Bonnie's revenge? A page from Star.

There is nothing quite like a recently convicted corporate executive dropping dead from a heart attack to set conspiracy theorists running.

END RUN: There is nothing quite like a recently convicted corporate executive dropping dead from a heart attack to set conspiracy theorists running. Before Kenneth Lay’s body even had time to cool, blogs across America were asserting that he 1) faked his death to avoid going to prison and that he’s now off on an island somewhere, 2) was whacked by members of the Bush Administration to keep him from singing like a canary about White House chicanery or 3) induced his heart attack so his wife and children could collect a life insurance policy and reap the millions of dollars that would have been seized by the federal government, had he lived long enough to make it to the big house.

Memo Pad was particularly intrigued by the latter theory, but sadly, it turned out to be the most implausible of them all.

“He’d have to be very clever,” said Dr. Jeffrey Borer, a cardiologist at New York-Presbyterian Hospital. “If he’s caught, the insurance company won’t pay off the life insurance policy.”

In other words, a massive dose of cocaine or epinephrine is out of the question — any decent toxicologist would find them in his system.

A better plan for the former Enron chief executive, said Borer, would be to literally exercise to death. “If someone has a known case of coronary disease, one thing one might do is exercise intensively, recognize the symptom and keep on going. As long as the stress is maintained, that would result in greater demand by the heart muscle for oxygen than can be effectively supplied through the blocked arteries.”

But another prominent heart surgeon pooh-poohed that theory. “It sounds pretty hit or miss to me,” said the doctor, who requested anonymity. “What if the heart attack isn’t fatal?”

Hmmm. Good point.

And Dr. John Coppola, chief of cardiology at St. Vincent’s Hospital, said that, likewise, there was little possibility Lay had swallowed a mysterious substance that then disappeared from his system without a trace. “That’s a myth,” he said, “like out of a Sherlock Holmes novel.”

This story first appeared in the July 7, 2006 issue of WWD. Subscribe Today.

However, Coppola was not ruling out divine retribution as the cause of death. “How about this?” he said. “It was God administering justice for all the people he screwed.”

And Borer’s wife remains suspicious about the circumstances surrounding Lay’s ultimate demise, despite her doctor-husband’s basic contention that Lay’s heart disease was simply pushed forward by the stress of his current life situation. “She says my major failing is that I’m not a good gossip,” Borer said. “She mentioned this morning that maybe he’d killed himself.”
Jacob Bernstein

BUMPY ROAD FOR STAR: Celebrity magazine editors are expert at spotting the swell of a pregnant woman’s belly — so much so that they sometimes notice it months or even years before it’s actually visible. But no one seems to detect phantom fetuses more often, or more spectacularly, than Star. Under the watchful gaze of editorial director Bonnie Fuller, no errant pouf of fabric or bulge of fat is safe from being labeled a “bump.”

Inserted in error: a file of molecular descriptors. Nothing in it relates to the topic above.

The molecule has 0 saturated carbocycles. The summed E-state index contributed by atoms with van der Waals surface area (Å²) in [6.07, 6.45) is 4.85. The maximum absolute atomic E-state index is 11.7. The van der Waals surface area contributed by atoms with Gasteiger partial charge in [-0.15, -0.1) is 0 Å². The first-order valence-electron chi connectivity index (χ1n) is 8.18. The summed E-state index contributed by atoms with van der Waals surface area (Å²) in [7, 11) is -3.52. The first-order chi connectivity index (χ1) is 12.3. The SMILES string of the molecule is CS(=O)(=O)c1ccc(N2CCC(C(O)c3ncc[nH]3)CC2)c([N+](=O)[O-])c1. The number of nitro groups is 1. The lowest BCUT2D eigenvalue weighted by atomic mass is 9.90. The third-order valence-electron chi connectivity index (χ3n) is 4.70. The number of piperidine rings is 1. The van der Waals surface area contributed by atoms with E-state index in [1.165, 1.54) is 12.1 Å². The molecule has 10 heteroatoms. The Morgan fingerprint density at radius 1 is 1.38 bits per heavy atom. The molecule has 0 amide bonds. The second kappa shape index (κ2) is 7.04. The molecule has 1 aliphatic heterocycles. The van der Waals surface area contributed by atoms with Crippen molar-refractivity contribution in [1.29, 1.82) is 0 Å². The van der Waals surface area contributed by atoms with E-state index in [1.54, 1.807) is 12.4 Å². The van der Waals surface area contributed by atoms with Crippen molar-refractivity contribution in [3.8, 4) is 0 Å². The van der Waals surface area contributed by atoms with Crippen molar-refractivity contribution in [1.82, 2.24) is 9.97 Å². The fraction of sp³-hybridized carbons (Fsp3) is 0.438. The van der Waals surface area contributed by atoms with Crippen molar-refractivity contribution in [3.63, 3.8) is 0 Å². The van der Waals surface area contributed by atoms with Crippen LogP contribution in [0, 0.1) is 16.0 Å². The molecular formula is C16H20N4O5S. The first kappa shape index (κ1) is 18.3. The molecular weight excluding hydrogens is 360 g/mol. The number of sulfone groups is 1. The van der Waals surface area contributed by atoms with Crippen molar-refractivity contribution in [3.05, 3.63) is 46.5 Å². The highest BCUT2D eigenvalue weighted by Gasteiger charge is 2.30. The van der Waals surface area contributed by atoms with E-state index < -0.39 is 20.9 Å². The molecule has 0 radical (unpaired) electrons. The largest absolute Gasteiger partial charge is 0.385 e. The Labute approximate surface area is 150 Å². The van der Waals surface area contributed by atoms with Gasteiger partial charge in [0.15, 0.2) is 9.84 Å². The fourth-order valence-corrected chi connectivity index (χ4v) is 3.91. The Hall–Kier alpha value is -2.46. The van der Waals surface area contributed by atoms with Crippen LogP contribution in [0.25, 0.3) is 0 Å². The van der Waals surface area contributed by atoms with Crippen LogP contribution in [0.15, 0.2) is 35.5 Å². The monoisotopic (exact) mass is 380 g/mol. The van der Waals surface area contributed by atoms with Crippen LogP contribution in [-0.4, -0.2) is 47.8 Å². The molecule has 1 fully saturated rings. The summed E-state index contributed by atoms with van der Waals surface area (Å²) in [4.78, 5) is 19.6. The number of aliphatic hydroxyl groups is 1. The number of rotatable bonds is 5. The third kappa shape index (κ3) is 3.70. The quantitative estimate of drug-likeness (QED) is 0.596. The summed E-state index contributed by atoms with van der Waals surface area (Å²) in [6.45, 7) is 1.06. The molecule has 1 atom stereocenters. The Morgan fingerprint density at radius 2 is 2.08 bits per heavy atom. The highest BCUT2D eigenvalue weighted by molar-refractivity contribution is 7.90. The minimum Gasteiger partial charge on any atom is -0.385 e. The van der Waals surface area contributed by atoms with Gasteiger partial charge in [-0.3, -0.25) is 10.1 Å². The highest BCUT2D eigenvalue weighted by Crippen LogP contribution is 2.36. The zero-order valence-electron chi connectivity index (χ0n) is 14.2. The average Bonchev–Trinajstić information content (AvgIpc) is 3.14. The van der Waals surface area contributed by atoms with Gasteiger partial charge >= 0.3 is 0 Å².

But what happens when someone like Fuller gets her hands on photographic proof that what appeared to be a bun in the oven is really nothing more than wishful thinking? She publishes it, of course — and pretends it doesn’t exist.

Witness the new issue of Star, with numerous photos of a bikini-clad Nicole Kidman. In the shots, Kidman displays rippling washboard abs, apparently contradicting Star’s July 3 cover story, which claimed to offer the “1st look at her bump!” The new evidence was persuasive enough that competitor Life & Style, which had also declared Kidman to be expecting, backpedaled on that claim. Star, however, wouldn’t back down, insisting she “seems to be sporting a small bump.” Asked whether the pregnancy story was wrong, Fuller, via a spokesman, said, “Time will tell.”

Perhaps Kidman should be glad Fuller didn’t see fit to set the record straight. Actress Reese Witherspoon threatened to sue Star over a June 26 cover saying she was pregnant with “baby #3!” Star responded in last week’s issue with a retraction of sorts: an unflattering photo of Witherspoon at the beach, her paunch circled, under the headline “Reese Mystery Solved: She’s Not Pregnant…It’s Bloat!” Asked whether the insulting story was payback for the legal threat, Fuller said, “The page and the image speak for themselves.”

Speaking of setting the record straight: A June 13 item in WWD suggested Fuller might have to take a pay cut soon, quoting one source who claimed American Media chief David Pecker was “not going to renew her contract for the amount she’s getting now.” In fact, Fuller’s new three-year deal pays her the same $1.5 million in base salary, plus a guaranteed bonus of $500,000. Perhaps she could use the extra money to hire an in-house obstetrician?
Jeff Bercovici

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